Much in the way my mom never consciously groomed me to sing with her, I never did that with my kids either. Every once in a while, we would take out all the guitars and everybody would get to hold one, and Peter or I would show them a chord. But they weren’t particularly interested in it. It was kind of fun to do one time for an hour or a minute.
My older daughter has become a professional musician. She plays in a funk, R&B blues band. She is a dynamite diva on stage with her own style that is very different from mine. And after middle school rock band, our younger kid has never demonstrated any interest in playing or singing. But she definitely was up for singing “Wild Side of Life” with me, which is one that I sang with my mom. It was just delightful and surprising that it happened so easily and worked so well. They jumped right in and just nailed it. Neither of them sounds like me, they don’t sound like each other. But when the three of us blended our voices to sing in harmony on the last chorus, it was so satisfying. And so out of the blue. We’d never done anything like it before, but we may do it again.
You grew up in the folk world, where women’s voices were an integral part of the genre. In that respect, how was your transition to the national bluegrass scene?
How did I move from the urban Chicago, more egalitarian, folk world, to this southern rural white man’s world? I think the answer is, I didn’t realize what was happening quite at first.
The core of the all-women Good Ol’ Persons group had already been getting together when I was invited to join them. The Bay Area was already inclusive to women when I got here. The men were welcoming. There were other women role models. Then Good Ol’ Persons decided to go into Paul’s Saloon and play three songs and knock their eyes out, with our all-woman band – and that was a new thing. There had been one woman in this band and one woman in that band, but we had this “we’re gonna show them” kind of feeling at the time.
I loved the music, I loved the scene. At the time, I didn’t realize how uphill the path was going to be, and I didn’t realize how entrenched the misogyny was in this style of music. When we started traveling outside of the Bay Area and encountering the actual good old boys’ network, it was surprising and uncomfortable. And I realized at some point that I was a trailblazer. I hadn’t set out necessarily to be the trailblazer, but I was, because I was leading a band. That was often awkward and uncomfortable for people who ran festivals. They began to say, “Okay, there are going to be women performing. Let’s have one female-fronted band.” Festivals would balk at having Laurie Lewis’ band or Claire Lynch and my band, even though the bands are very different. “But we already have a woman.” There is still so much resistance to women having an equal role in teaching, in performing, in what gets played on the radio. These days I like to play in a mixed-gender band. It feels more like a family.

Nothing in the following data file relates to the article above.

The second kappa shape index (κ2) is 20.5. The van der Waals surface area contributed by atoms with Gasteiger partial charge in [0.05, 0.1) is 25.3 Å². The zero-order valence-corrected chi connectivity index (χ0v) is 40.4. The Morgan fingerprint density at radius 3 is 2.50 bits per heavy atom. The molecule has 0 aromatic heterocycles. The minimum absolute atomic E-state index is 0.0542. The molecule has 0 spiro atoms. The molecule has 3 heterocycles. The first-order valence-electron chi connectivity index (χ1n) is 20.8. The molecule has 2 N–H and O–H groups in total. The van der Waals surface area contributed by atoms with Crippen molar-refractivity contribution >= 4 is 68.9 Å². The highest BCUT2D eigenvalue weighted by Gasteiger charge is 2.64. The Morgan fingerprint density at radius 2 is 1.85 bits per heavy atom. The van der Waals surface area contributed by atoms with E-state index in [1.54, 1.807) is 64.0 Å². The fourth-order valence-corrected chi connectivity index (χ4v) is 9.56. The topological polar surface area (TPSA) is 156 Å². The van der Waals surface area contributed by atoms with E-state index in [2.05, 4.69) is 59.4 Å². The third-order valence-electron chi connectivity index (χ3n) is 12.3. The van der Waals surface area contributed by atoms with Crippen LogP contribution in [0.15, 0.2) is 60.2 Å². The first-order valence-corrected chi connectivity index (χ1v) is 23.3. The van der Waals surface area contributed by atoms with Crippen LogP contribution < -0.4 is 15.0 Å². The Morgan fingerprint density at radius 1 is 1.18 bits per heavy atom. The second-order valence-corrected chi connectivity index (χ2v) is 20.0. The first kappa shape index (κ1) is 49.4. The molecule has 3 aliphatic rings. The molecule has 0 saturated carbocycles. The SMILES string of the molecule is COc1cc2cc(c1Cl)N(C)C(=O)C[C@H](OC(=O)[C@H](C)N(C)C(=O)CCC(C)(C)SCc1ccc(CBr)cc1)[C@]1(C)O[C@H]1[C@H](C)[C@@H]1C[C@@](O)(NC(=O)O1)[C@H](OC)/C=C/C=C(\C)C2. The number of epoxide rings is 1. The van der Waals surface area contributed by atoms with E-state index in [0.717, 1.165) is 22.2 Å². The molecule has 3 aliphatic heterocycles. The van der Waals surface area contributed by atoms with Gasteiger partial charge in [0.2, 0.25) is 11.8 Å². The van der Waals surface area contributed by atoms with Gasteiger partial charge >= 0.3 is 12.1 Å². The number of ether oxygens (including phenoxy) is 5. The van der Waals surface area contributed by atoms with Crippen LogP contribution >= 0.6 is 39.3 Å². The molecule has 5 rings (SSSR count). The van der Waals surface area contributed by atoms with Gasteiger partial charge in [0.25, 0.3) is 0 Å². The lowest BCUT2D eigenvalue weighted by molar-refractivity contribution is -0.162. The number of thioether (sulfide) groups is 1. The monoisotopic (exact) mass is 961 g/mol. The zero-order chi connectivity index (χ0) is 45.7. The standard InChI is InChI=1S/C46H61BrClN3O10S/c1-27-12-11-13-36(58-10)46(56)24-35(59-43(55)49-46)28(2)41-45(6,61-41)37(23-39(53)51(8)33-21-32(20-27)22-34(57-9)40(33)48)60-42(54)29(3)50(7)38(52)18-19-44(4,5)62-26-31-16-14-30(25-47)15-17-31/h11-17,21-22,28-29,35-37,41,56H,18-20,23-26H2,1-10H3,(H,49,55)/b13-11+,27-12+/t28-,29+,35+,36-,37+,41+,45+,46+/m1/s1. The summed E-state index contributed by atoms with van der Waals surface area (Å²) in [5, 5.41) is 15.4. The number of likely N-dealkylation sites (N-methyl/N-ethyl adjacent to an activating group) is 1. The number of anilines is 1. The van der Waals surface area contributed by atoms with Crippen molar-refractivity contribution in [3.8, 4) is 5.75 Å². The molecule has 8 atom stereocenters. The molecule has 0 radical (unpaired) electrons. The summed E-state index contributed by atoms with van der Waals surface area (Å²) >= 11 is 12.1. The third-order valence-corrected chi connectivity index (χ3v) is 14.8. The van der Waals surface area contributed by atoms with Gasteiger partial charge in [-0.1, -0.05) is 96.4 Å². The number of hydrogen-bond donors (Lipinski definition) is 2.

How did you your music fare during the pandemic?
The pandemic hit me hard. I stopped playing music for the most part and learned that I’m not a person who sits in a room by themselves and plays music. I tried to make myself do it, and it began to feel like having to do sit-ups. I stopped because I was afraid it was going to ruin my love of music. So, I wrote a novel instead.
How did you get started on that?
Partway through the pandemic, I’d darned all the holes in my socks and sweaters, and I thought I really needed to do something. So, I finished a novel I had started years earlier. Then I started a second novel. And that one really took hold of me. Partway through that novel. I had to stop and write a short story, which I thought would take me about till lunch, but actually took me a month. Then I went back and finished the second novel, which I feel really good about. The thing that is similar to writing songs is the way the novel began to just take over. I let the novel say where it was going, instead of feeling like I had to adhere to my original idea. That’s the same way I write songs. I let the song take the lead and tell me how it’s going to go. This is what my muse does. It lets song or story take over, and I’m not in charge anymore. I love that.
You’ve been in the bluegrass arena since 1975. What are you most proud of?
Well, there have been a number of musicians who had big starts and made a bigger splash than I did ever, and then sort of wafted away for one reason or another. You know, it’s hard to sustain a music career. It’s extra challenging for women who have children. And I weathered that. I took my first child with me everywhere, with a series of optimistic volunteers who thought going on tour with the Good Ol’ Persons would be such fun. We wore them out pretty quickly, but it worked. I feel really lucky. And also tenacious, because I have longevity, I have managed to continue to play music, to perform, to create, to be inspired. I’m not hugely successful. I’m not a household name. But I’m very proud of the place that I’ve carved out in this music. Nobody else sounds like me, and nobody else does what I do, and I feel good about it.
Do other women tell you that you have been a role model for them?
Yes! And I love that. I think about the women who were role models for me: Of course, my mom is the first one, as moms are for almost every woman. But I am just tickled to be a role model for younger women in the music world and for women my age who were trying to get to play music when people were closing them out. They saw me doing it and thought, “Okay, maybe it can be done. I’m going to hang in there and do it.”
Photo Credit: Irene Young